A Parcel of Memories by Murdo Morrison
Every week day the mail van would arrive in Bragar. Early enough of a morning for the driver to be included in breakfasting in “Lakefield” adjacent to the village Post Office and the drivers were a living connection with the distant town of Stornoway – all of 16 road miles away and the centre of civilisation and all things modern.

Changing shift patterns brought different drivers and for a week or even longer periods those heroes of Wells Fargo fortitude would come through rain, hail, snowdrifts or winter blizzards to bring get the mail to its destination.

Always in uniform and smartly turned out with the peak cap of Royal Mail authority complete with trumpet badge borrowed as a symbol from days of yore. The uniforms were dark serge material with red piping on trousers and de rigeur appeared to be substantial black boots. Rebels would wear shoes.

The driver would sit in to the kitchen table with the family and await the arrival of a big plate of porridge from the pot which my mother had been nursing to “hottering” state on the black stove – a Modern Mistress fuelled by peat.

Some drivers carved trenches in the porridge to take the cooling milk, some excavated inter connecting canals, some had cups of milk beside the plate in which to dip each welcoming spoonful but each talked as they ate and relayed news of happenings in “The Town”.

Young ears listened in awe and amazement as the tales from the big city unfolded and the credentials of the participants described in convoluted terms of “the brother of the man whose Uncle was a cousin of the Harbour Master” who had been in an altercation with “John Alec Murdo Smith’s brother in law from out in the country somewhere” Our parents would nod in understanding.

Most drivers spoke with the accent of that centre of their world – Stornoway. In their language were words found nowhere else as women could be “blones” all men were “coves”, herring were “skeds” and these additions distinguished the true Stornoway-born post driver as opposed to the occasional one not so well versed and had their origins in the hinterland – itself being under the blanket description of coming from “The Country”

Townies were the true people, country people were tolerated and everyone else from Paisley to the Punjab were “from away”

We youngsters saw them through young eyes and young opinions were shared around and thus they were cast forever in that name and role.

Their names were actually many and varied. Skellow – whatever that stood for - always wore his cap at a jaunty angle which befitted his jolly approach to life in general and his willingness to do anything for anybody. There was a Big Donald and a Little Donald – a very large and substantial Domhnull Mor and a diminutive dapper Domhnull Beag. Gerny was dubbed grannach (bad tempered) but although he had a tendency to growl he did not deliver even a snarl. Roddy Wilk was also smartly dressed at all times and was willing to kick a football with us if required.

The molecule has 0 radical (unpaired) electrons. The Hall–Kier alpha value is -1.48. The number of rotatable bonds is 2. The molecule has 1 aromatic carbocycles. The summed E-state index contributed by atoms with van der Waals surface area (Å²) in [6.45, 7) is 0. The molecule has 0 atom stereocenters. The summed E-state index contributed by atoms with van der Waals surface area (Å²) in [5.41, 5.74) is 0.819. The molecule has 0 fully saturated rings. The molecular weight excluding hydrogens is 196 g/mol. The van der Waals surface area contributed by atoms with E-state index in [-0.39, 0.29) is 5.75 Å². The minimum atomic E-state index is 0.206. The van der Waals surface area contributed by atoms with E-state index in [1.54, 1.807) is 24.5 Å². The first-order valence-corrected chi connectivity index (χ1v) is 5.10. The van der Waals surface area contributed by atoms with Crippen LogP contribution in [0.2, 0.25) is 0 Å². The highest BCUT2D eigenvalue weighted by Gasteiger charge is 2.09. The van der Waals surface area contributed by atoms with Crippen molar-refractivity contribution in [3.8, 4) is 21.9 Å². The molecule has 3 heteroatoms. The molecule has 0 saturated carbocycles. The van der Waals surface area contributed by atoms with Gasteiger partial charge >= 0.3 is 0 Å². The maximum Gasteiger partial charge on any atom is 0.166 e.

Brand was of a very gentle nature and was a drummer in a Stornoway Dance Band and that elevated him to a platform of respect in our collective opinion.

In the long summer holidays there was an opportunity to accompany the drivers to the next village – a round trip of three miles – to empty a Post Office letter box bolted on to a telegraph pole in the next village of Arnol.

An astronaut heading for a distant planet would possibly experience the thrill that we got if the driver allowed us to steer the post van. The method was to keep the engine temperature device on top of the front of the bonnet pointing on to the middle of the road whilst the driver sat with nerves of steel and with instant access to brakes. The drivers were assessed for acceptability by us on their tolerance of this practice.

Some would let us handle the gear shift as we bowled along and experience gained in so many aspects of driving were invaluable.

The mail bags used had their own aroma – not pleasant, not unpleasant, but very distinctive. Spinning through many years I was walking one day along Waterloo Street, Glasgow, and as I passed the then sorting office with doors and ventilators open to counteract an unusually hot day – that specific aroma unchanged by the years came floating out. Instantly I was transferred to riding the ribbon road and guiding a Morris Commercial Post Van where undoubtedly I was King of the Road.

The Post Office vans are smaller and speedier and the vast distances of yesteryear have been shrunk through having good roads and all duties timed and studied to maintain and improve efficiency.

Murdo Morrison